MONONGAHELA – Monongahela was fascinated with the 1969 moon landing, based on the initial contents of a time capsule that was buried the same year when the city marked its bicentennial.

A musty Time magazine and small stack of Pittsburgh newspapers all bearing photos and headlines celebrating the first humans on the moon were atop items that were sealed 50 years ago in a copper box and buried in the city’s Chess Park.

“This is sacred ground here,” Monongahela businessman Don DeVore said before the capsule was unearthed Thursday to kick off the city’s four-day, 250th birthday celebration.

“I think it’s fantastic. Everything is preserved,” said DeVore, whose father, George, was among those who sealed the capsule 50 years ago. The DeVore family was among the first settlers in the Monongahela area.

The box was sealed inside a steel drum and buried under a thick slab of concrete, and the site was topped with a tombstone-like marker.

It took four Monongahela street department workers using shovels, heavy equipment and a grinder to free the capsule in front of a large, eager crowd.

The unsealing of the capsule was among the “most-anticipated” events of the birthday celebration, said Laura Magone, who was among the organizers of the party.

“We are so excited about the next four days,” said Magone, president of Monongahela Area Historical Society.

Among the other items pulled from the box were a sign promoting Monongahela’s community day at Kennywood and a 1968 Boy Scout membership card.

The society was still inventorying the items in the box Thursday afternoon. They will be on display through the weekend at the society’s new headquarters in the Longwell House at 711 W. Main St.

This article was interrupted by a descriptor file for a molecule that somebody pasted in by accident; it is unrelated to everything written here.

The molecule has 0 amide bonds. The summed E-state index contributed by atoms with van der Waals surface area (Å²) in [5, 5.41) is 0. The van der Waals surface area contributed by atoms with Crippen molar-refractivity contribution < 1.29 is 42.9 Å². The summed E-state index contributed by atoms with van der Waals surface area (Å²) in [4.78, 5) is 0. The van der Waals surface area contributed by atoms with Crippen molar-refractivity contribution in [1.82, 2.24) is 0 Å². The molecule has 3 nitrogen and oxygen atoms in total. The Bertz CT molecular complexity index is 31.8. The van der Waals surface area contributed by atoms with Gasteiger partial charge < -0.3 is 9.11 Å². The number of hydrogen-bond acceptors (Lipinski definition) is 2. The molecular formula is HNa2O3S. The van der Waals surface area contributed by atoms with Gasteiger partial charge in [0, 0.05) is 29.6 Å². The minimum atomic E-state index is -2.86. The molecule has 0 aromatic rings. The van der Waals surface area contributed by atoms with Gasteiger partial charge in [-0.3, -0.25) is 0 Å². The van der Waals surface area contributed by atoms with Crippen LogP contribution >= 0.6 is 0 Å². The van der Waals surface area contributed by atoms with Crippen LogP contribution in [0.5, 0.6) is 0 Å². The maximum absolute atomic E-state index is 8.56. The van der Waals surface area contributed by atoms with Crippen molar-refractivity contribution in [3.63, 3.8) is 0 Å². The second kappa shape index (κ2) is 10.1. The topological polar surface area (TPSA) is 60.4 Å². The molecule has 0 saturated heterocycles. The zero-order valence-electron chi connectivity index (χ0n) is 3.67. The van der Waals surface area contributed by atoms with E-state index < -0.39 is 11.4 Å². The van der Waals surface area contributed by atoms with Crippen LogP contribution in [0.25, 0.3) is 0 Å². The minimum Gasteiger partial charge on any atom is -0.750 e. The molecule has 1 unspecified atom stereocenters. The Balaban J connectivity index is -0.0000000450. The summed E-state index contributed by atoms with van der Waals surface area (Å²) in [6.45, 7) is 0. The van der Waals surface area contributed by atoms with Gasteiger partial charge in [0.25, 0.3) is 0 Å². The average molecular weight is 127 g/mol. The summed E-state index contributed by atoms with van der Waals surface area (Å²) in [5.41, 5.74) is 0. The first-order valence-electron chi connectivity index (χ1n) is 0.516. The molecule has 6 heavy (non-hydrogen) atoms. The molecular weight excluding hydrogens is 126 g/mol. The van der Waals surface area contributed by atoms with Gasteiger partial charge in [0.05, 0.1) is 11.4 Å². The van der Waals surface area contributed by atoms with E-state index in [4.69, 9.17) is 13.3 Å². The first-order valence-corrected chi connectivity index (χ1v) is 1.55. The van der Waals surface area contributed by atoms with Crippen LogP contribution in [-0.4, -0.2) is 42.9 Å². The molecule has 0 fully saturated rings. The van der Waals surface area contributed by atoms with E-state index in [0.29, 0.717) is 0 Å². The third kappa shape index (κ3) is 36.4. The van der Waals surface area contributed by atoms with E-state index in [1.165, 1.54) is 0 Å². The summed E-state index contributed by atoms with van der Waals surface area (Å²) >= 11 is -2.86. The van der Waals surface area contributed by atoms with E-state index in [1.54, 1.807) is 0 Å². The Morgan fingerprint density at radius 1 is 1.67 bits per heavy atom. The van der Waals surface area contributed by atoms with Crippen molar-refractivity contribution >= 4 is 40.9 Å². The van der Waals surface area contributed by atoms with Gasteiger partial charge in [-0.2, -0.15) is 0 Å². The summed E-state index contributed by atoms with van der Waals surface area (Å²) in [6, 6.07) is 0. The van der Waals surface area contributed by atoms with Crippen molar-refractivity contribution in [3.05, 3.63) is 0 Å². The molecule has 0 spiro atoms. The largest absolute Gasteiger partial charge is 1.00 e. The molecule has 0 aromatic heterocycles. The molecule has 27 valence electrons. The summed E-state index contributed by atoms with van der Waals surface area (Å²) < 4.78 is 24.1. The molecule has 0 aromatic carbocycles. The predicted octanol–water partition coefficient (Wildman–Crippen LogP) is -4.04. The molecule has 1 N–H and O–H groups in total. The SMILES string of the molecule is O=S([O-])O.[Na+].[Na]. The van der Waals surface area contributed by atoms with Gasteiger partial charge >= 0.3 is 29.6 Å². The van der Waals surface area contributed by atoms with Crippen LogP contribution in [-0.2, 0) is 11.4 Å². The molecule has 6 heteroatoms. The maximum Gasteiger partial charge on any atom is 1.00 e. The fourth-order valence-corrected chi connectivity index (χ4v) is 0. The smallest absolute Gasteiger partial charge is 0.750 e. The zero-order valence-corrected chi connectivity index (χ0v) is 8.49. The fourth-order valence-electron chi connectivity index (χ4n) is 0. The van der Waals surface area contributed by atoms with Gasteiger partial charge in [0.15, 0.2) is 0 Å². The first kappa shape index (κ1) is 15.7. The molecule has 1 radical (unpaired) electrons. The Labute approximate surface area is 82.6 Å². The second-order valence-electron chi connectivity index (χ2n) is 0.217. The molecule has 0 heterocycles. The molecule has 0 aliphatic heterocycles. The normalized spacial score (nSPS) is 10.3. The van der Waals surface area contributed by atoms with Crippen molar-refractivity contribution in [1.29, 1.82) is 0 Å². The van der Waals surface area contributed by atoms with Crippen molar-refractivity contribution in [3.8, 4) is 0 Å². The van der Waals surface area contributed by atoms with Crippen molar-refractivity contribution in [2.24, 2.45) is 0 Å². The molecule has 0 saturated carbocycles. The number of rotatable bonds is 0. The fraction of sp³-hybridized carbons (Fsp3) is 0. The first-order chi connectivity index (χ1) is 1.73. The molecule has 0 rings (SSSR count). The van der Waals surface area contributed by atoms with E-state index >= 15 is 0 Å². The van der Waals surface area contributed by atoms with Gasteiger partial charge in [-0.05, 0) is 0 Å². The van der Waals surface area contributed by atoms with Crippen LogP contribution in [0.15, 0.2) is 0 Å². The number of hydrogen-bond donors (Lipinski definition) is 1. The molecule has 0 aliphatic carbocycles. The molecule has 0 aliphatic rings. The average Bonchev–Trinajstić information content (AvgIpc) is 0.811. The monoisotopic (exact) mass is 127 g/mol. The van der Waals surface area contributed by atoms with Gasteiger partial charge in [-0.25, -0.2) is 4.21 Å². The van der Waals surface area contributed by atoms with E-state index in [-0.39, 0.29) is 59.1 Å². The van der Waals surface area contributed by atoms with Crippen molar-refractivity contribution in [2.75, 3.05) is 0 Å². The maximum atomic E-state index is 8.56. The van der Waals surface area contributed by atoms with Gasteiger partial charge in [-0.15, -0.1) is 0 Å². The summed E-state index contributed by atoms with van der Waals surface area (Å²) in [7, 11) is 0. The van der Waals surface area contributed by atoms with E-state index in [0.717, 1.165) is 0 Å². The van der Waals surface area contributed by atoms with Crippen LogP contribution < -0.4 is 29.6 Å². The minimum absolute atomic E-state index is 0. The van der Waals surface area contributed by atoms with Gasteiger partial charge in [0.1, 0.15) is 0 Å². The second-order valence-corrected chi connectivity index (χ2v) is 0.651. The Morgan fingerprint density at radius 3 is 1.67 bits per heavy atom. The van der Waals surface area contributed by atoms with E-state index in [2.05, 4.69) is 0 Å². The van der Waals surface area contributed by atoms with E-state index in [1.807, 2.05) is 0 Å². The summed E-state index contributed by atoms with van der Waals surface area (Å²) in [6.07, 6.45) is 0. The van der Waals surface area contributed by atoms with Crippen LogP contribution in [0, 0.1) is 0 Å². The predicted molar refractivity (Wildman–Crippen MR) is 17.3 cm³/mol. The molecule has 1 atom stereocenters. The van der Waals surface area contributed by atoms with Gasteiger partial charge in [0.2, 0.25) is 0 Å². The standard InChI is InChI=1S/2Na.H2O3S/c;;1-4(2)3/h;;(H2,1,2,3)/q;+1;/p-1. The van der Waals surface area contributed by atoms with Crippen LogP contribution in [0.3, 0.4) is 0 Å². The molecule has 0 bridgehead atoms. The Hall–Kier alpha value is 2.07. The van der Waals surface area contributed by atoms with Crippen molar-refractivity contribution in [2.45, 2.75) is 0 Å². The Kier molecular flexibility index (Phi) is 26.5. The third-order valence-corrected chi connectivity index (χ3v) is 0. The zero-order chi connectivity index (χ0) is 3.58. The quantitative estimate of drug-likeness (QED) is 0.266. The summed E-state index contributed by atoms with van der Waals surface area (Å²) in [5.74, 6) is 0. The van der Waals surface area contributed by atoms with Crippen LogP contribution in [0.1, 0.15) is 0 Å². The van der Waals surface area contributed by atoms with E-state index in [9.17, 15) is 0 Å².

There is a jam-packed schedule of events in Monongahela that includes a performance by the Washington Symphony Orchestra with a laser light show at 7 p.m. today at the Noble J. Dick Aquatorium at the Second Street ramp to the Monongahela River.

The grand parade begins at 11 a.m. Saturday on West Main Street, and a lighted parade and fireworks will be held at the aquatorium following a 7 p.m. performance by the Gary Racan & Studio E. Band.

The society at 1 p.m. Sunday will attempt to establish a Guinness World Record by creating the world’s largest wedding cookie table, with actual weddings in Chess Park.

Coinciding with the cookie table event, the Carnegie Science Center of Pittsburgh will provide fun science decorations with dry ice, and staff members will talk about the chemistry behind creating a cookie table.

For the complete list of events, visit

Staff Writer

Scott Beveridge is a North Charleroi native who has lived most of his life in nearby Rostraver Township. He is a general assignments reporter focusing on investigative journalism and writing stories about the mid-Mon Valley.

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